The following piece was written by Zach Kwartler. Zach is a graduate of Princeton University and the Marketing Manager for Story To College, an admissions consulting service. He can be reached at firstname.lastname@example.org.
Imagine you’re applying to Harvard. You attend one of the top high schools in your area, are ranked in the Top 10 in your class, scored above 700 on all three sections of the SAT, and just returned from a 5-week immersion trip in Argentina. With these numbers, how can you not get into a great college?
Now, imagine you’re on the Harvard admissions committee. You received over 36,000 applications for the Class of 2017 but you can only accept 3,000 students. You have over 6,000 applicants with perfect SAT scores and over 10,000 applicants with GPA’s above 4.0. With these numbers, how can anyone get into a great college?
Your essay is the only way for you to cut through the pile of perfect students and stand out in your college applications. Admissions officers say that most students write generic essays that do nothing to increase their chances for admission. Based on my experience working with hundreds of students on their college application essays, here are a few tips to ensure you write an essay that actually helps you get into college:
Do: Write about a moment of inspiration and what you did with it.
For obvious reasons, colleges want to accept students who are intellectually curious. The best way to demonstrate your intellectual curiosity is to tell a detailed story about a specific moment when you were hooked on the subject matter or the approach to what you were studying. Maybe there’s a quote from The Great Gatsby posted above your computer that you read every day. Write an essay that describes how this quote influences your everyday life.
Don’t: Write a biography of your academic career.
“In ninth grade, I started high school and I had to adjust to the workload. In tenth grade, I started taking AP classes and I really connected with my English teacher. In 11th grade, I buckled down and really improved my SAT score. Now it’s 12th grade and I’m a transformed person.” Does this sound original? No. Many students make the mistake of trying to cram their life story into a 500-word essay. Don’t fall into that trap. Instead, focus on a specific moment from your academic career that shows you learning, changing, or making a difference.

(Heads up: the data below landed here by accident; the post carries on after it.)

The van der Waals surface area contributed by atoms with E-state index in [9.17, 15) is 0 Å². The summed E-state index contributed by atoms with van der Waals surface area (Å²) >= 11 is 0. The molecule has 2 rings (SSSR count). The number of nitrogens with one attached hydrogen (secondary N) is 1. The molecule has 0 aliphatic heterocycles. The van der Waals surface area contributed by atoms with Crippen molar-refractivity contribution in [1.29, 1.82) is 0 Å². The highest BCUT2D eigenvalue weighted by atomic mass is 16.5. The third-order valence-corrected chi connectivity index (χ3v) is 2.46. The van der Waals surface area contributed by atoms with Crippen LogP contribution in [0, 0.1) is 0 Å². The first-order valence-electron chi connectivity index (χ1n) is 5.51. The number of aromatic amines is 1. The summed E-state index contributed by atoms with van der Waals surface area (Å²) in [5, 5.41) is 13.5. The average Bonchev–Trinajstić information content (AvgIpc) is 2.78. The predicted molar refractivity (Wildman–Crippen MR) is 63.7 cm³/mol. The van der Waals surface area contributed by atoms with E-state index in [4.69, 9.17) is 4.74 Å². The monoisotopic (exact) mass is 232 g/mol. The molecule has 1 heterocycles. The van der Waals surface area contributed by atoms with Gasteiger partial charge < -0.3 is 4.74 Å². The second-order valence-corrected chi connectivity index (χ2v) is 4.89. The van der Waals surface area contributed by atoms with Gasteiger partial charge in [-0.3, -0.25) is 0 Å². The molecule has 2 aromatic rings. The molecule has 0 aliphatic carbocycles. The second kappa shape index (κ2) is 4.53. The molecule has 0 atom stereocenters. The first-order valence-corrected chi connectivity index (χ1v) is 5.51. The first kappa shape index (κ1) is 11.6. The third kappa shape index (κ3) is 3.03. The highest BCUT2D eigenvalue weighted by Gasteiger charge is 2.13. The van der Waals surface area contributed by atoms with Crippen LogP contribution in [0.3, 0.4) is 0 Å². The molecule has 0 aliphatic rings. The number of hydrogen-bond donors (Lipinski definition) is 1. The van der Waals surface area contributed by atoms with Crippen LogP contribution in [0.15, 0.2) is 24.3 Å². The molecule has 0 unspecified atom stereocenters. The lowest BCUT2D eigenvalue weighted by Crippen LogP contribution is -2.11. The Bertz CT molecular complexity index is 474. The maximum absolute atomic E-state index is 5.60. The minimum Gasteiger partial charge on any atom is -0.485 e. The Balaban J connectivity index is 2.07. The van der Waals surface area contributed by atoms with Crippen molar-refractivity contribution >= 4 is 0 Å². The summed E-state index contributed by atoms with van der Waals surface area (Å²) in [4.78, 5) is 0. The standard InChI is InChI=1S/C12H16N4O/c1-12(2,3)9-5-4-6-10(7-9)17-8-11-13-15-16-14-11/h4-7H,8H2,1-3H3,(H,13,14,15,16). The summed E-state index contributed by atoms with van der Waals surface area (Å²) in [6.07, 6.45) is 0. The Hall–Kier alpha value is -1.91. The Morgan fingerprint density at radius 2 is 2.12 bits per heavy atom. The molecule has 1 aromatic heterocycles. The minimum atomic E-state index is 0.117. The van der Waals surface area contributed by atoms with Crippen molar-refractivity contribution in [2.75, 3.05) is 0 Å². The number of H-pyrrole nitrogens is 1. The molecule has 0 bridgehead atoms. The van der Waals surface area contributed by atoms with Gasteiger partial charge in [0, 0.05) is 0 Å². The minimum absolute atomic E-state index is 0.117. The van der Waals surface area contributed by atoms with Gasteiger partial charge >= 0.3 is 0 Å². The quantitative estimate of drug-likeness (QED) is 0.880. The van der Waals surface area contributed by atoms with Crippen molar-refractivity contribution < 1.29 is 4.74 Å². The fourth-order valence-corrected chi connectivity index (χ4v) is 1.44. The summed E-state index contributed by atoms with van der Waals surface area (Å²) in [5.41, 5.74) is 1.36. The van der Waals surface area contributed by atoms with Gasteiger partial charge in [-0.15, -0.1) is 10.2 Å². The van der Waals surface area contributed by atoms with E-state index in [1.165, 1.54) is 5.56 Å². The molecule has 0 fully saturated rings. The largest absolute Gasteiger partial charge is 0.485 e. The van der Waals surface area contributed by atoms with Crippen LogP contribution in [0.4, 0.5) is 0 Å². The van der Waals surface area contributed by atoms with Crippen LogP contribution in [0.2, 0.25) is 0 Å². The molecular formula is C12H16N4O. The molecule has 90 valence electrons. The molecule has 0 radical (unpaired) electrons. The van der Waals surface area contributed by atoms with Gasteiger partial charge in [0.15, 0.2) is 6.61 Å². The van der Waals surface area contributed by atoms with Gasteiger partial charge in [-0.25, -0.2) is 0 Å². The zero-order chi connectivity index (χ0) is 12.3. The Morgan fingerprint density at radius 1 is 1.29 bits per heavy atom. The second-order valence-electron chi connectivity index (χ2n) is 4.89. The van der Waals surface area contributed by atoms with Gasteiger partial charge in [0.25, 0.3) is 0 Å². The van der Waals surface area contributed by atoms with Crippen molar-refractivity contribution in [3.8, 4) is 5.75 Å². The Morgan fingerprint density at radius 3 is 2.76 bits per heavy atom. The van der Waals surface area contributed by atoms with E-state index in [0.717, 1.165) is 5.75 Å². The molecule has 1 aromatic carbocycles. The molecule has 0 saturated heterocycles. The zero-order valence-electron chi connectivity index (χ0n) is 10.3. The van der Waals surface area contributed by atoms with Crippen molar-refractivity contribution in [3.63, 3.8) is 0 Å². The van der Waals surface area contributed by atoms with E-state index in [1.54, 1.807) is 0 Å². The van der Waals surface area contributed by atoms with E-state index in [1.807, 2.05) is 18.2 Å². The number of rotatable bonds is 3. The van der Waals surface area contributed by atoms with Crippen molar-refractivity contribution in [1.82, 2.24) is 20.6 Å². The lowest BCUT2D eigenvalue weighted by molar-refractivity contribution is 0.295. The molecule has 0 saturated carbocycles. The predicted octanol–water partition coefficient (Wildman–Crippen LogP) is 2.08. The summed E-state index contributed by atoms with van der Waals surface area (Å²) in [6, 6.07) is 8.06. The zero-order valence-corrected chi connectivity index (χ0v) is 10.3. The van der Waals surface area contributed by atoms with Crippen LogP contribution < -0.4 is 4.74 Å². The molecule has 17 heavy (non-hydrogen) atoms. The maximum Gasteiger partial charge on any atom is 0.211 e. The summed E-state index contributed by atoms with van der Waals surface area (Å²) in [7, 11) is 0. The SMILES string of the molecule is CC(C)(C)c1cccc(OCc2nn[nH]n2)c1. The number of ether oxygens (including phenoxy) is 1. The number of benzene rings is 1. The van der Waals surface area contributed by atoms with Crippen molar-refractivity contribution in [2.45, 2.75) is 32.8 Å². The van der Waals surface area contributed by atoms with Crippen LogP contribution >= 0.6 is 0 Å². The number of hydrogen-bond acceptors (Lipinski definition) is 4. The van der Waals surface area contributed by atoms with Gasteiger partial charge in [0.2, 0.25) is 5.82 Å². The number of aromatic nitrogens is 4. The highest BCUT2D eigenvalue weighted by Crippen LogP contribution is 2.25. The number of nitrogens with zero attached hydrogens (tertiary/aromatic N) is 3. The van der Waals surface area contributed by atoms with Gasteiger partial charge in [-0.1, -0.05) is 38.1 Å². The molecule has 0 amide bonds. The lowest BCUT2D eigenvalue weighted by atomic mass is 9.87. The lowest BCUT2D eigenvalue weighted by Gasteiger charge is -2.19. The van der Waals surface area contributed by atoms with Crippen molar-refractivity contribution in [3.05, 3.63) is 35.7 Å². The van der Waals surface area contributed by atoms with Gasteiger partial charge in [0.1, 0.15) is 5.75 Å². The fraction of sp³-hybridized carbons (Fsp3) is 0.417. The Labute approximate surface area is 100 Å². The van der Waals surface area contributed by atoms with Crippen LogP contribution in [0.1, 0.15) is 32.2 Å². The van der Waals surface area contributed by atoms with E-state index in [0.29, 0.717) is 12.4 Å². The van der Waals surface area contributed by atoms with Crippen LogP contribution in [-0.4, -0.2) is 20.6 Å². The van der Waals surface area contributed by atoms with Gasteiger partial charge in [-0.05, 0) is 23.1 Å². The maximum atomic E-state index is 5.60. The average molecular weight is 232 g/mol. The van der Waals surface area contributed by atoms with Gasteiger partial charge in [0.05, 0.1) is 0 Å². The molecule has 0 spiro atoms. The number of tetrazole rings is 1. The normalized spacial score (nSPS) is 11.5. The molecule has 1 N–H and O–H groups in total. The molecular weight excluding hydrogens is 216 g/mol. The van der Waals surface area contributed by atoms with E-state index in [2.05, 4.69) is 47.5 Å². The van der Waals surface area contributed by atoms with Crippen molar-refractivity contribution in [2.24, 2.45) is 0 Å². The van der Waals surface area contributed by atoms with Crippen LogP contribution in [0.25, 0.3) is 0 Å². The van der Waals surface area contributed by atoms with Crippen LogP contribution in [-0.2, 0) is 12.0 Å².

Do: Write about a conversation on the subway.
Imagine you just went on a life-changing summer trip to Argentina. You want to show colleges that you adapt to difficult situations and like taking risks, so you decide to write about this experience. That’s a great idea. To make this work, focus on a specific moment that shows how you connected with a foreign culture. Maybe you were on a crowded subway in Buenos Aires and you spoke broken Spanish with a crazed Argentinean soccer fan. Write an essay that describes how this specific moment changed your view of the world.
Don’t: End your essay by saying “My summer abroad showed me how everyone is connected.”
One of the biggest mistakes students make when they write about a summer experience is telling a long story that starts when they got off the plane and ends when they returned home with a changed worldview. Again, the more generic your story, the less likely it is that a college will remember you. If your goal is to show a college admissions committee that your view on the world changed as a result of your trip, tell a story that shows what you did as a result of your changed perspective. Don’t write a step-by-step summer travel-log with a concluding paragraph that starts with, “This is what I learned in Argentina.”
Remember, you need to stand out on your college admissions essays. To do this, avoid the temptation to write a general story about very broad life experiences. Instead, focus on moments in your life that make you unique. If you do this, you will give yourself the chance to be the one student that the Harvard admissions committee actually remembers at the end of the year.
Check out Story To College for more information.
The views expressed in this article do not necessarily represent the views of Varsity Tutors.